The overlays that highlight 17th century London features are approximate and derived from Wenceslaus Hollar’s maps:

Open location in Google Maps: 51.513889, -0.088617

6 Annotations

First Reading

Cumgranissalis  •  Link

The first Two[2] references be for the Poste House, where the mares and nags be stabled, available for rent to those that be without carriage and 6 , also they be used to send by carrier letters and packages to the the outer reaches of the kingdom.

Second Reading

Terry Foreman  •  Link

The Post House to which Pepys went was on Threadneedle Street.
It was destroyed by the fire of London 2-5 September 1666.

San Diego Sarah  •  Link

For a comprehensive description of the development of the Post Office I found a free book on line:


The first two chapters cover the early years and Pepys' times.

Third Reading

San Diego Sarah  •  Link

In 2003 Glyn explained Post Days like this:

This excerpt is from service in 1722, but Glyn thought it wouldn't have changed much from 1660:
"The Post Days to send Letters from London to any part of England and Scotland, are Tuesdays, Thursdays, and Saturdays: And the Returns certain on Mondays, Wednesdays and Fridays.
But to Wales and Ireland, the Post goes only twice a Week; viz on Tuesdays and Saturdays; and comes from Wales every Monday and Friday:
but from Ireland the Return is uncertain, because it (as all other foreign Letters do) depends upon Winds.
When the Court is in the Country, the Post goes every Day to the Place where it resides. The same is with Kent, and the usual Stations of the Royal Fleet, as the Downs, Spithead, and other Places: to which we may send every Day but Sunday; and from whence we may also hear every Day but Sunday."
So if this is a Tuesday, it counts as a "Post Day" for letters to Cambridge, or wherever Montagu/Sandwich currently is staying.

San Diego Sarah  •  Link

After the Great Fire, the Post Office building in London moved to Lombard Street:

"Today, in London, one may read every morning letters from France. It was not so three centuries ago. The mails for France, the "ordinary," as it was then called, left London twice a week, on Monday and Thursday.[28]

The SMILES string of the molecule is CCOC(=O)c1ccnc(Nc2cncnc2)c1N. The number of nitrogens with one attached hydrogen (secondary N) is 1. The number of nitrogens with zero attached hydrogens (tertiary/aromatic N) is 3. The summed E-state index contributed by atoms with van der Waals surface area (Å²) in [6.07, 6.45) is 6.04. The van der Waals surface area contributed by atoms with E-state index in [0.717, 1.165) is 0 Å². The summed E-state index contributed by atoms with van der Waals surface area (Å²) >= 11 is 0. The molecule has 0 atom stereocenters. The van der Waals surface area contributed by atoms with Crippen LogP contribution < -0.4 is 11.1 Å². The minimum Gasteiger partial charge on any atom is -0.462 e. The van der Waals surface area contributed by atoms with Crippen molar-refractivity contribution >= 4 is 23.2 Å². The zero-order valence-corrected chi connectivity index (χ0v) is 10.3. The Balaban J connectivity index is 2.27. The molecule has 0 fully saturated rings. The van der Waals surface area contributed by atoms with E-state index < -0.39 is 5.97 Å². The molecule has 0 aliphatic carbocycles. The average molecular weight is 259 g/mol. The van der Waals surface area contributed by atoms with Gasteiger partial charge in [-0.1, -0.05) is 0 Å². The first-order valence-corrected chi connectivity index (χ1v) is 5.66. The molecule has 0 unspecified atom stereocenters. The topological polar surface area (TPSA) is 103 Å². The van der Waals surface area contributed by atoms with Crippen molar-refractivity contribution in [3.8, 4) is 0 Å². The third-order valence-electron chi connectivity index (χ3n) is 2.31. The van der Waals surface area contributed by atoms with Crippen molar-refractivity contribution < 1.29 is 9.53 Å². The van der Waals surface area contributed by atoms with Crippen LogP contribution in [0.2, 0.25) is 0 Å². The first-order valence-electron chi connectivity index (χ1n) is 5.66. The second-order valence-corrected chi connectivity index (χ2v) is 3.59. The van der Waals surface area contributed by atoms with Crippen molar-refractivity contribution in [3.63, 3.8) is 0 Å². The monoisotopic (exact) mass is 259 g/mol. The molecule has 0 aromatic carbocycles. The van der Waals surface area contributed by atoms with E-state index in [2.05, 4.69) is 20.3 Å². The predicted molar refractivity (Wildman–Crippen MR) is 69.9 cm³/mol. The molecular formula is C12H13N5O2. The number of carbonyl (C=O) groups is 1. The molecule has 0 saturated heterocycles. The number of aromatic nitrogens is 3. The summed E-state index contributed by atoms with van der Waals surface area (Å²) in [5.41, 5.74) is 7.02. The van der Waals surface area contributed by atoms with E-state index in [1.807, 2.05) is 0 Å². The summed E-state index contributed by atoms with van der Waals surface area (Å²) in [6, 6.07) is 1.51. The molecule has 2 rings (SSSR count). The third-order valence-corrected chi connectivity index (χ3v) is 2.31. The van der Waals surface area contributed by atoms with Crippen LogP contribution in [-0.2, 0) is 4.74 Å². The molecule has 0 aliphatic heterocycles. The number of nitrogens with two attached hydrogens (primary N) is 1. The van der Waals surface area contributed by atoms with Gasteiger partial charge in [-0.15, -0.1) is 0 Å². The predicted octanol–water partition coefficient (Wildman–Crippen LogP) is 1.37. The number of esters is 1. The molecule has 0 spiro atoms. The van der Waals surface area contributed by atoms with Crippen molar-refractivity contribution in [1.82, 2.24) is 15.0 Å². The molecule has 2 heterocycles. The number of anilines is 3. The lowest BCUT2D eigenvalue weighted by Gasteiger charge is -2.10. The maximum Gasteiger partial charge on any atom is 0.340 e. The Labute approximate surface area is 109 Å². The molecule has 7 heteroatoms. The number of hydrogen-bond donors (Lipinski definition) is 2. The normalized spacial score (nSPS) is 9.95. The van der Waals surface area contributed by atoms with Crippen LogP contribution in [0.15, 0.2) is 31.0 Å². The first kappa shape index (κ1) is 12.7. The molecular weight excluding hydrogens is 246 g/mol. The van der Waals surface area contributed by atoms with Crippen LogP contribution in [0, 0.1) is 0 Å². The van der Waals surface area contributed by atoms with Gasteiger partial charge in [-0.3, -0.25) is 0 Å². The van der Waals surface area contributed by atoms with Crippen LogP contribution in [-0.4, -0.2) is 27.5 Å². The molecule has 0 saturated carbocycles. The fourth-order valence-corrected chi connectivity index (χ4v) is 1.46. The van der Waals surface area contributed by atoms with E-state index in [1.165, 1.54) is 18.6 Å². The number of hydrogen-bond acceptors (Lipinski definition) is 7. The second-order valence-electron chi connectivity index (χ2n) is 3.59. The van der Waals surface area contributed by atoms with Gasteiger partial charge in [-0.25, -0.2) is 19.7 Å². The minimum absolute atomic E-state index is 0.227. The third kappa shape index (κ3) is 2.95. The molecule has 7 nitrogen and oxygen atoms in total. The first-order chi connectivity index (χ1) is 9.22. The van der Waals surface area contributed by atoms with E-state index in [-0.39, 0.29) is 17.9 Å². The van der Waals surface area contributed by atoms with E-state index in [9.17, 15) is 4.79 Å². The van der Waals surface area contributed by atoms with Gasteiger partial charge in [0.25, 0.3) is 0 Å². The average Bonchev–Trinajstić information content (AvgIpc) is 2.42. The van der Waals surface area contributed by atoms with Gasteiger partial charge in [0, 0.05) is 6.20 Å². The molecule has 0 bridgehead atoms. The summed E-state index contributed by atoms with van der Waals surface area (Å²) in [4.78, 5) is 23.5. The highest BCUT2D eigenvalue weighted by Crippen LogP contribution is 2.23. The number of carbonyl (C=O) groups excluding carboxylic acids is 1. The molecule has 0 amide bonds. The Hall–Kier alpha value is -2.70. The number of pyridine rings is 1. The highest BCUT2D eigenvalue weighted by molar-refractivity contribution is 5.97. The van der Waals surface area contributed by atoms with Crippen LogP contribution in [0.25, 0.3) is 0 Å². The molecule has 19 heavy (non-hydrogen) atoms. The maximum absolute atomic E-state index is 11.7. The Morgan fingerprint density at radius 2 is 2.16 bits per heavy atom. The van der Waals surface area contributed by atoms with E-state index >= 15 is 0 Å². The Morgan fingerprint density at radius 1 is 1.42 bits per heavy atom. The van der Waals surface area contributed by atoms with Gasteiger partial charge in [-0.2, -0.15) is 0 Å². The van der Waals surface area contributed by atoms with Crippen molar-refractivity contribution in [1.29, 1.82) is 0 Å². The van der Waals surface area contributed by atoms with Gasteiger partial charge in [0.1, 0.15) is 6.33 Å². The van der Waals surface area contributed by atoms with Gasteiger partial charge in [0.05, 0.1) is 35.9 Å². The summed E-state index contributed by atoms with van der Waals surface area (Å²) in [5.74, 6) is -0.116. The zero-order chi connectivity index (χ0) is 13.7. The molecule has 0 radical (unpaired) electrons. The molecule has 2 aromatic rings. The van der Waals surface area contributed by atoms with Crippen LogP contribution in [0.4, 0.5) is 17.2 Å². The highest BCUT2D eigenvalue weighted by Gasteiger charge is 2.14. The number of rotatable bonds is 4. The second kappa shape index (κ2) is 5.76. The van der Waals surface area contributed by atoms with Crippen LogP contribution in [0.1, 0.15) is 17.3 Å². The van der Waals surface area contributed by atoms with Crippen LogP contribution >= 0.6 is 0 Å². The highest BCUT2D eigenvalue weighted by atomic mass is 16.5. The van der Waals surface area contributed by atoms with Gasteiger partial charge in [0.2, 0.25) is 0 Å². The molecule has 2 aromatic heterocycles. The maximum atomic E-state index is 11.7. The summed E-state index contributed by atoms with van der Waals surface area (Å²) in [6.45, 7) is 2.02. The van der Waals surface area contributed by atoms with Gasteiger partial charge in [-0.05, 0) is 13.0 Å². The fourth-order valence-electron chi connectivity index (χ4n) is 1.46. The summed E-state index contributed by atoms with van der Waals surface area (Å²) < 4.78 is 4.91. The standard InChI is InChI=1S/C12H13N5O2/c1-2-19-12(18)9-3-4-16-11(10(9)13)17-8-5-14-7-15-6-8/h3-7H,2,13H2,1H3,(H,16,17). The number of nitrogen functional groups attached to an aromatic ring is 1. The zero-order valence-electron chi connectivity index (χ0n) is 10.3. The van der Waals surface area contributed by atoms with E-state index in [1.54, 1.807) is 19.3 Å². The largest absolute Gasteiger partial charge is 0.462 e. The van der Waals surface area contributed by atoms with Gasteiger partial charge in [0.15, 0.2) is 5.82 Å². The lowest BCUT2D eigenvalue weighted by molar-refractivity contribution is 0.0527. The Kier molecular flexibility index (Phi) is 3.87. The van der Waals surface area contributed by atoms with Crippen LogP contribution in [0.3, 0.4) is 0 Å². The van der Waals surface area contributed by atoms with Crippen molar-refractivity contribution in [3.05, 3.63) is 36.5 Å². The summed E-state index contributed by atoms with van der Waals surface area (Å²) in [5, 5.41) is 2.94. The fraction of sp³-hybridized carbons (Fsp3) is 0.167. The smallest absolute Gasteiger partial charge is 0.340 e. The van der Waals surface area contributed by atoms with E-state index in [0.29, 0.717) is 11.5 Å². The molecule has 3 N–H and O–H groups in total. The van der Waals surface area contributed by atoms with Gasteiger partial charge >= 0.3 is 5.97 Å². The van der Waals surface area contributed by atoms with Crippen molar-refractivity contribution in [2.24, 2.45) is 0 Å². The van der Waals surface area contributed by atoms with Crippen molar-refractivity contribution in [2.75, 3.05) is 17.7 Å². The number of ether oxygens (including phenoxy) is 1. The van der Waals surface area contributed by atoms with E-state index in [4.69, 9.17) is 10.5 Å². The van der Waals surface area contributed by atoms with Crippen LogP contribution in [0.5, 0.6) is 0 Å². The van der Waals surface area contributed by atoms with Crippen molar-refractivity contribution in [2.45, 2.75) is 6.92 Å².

An answer would be forthcoming a fortnight later, if no mishap had taken place, that is to say, if the carrier had not been drowned on the way,[29]
or if the Secretary of State had not caused the bags to be opened in his office.
"Here," wrote Cominges to Louis XIV, "they know how to open letters with more dexterity than anywhere in the world; they think it the right thing to do and that no one can be a great statesman without prying into private correspondence."[30]
The Record Office preserves the melancholy letters that never reached those to whom they were addressed.

"The present house-to-house delivery of letters was unknown. They had to be called for at the Post Office in Lombard Street. Contemporary guides never fail to give a lengthy description of the building, and the grand court where the City merchants used to walk up and down while the officers sorted the foreign mails."

[28] Chamberlayne, op. cit. ii. p. 254.

[29] Jusserand, French Ambass. p. 206.

[30] Jusserand, idem. p. 193.

Excerpt from
The Anglo-French Entente in the Seventeenth Century,
by Charles Bastide
Published by London, John Lane; New York, John Lane Company, 1914
ISBN-10 ‏ : ‎ 1341103447
ISBN-13 ‏ : ‎ 978-1341103445…

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Chart showing the number of references in each month of the diary’s entries.



  • Jul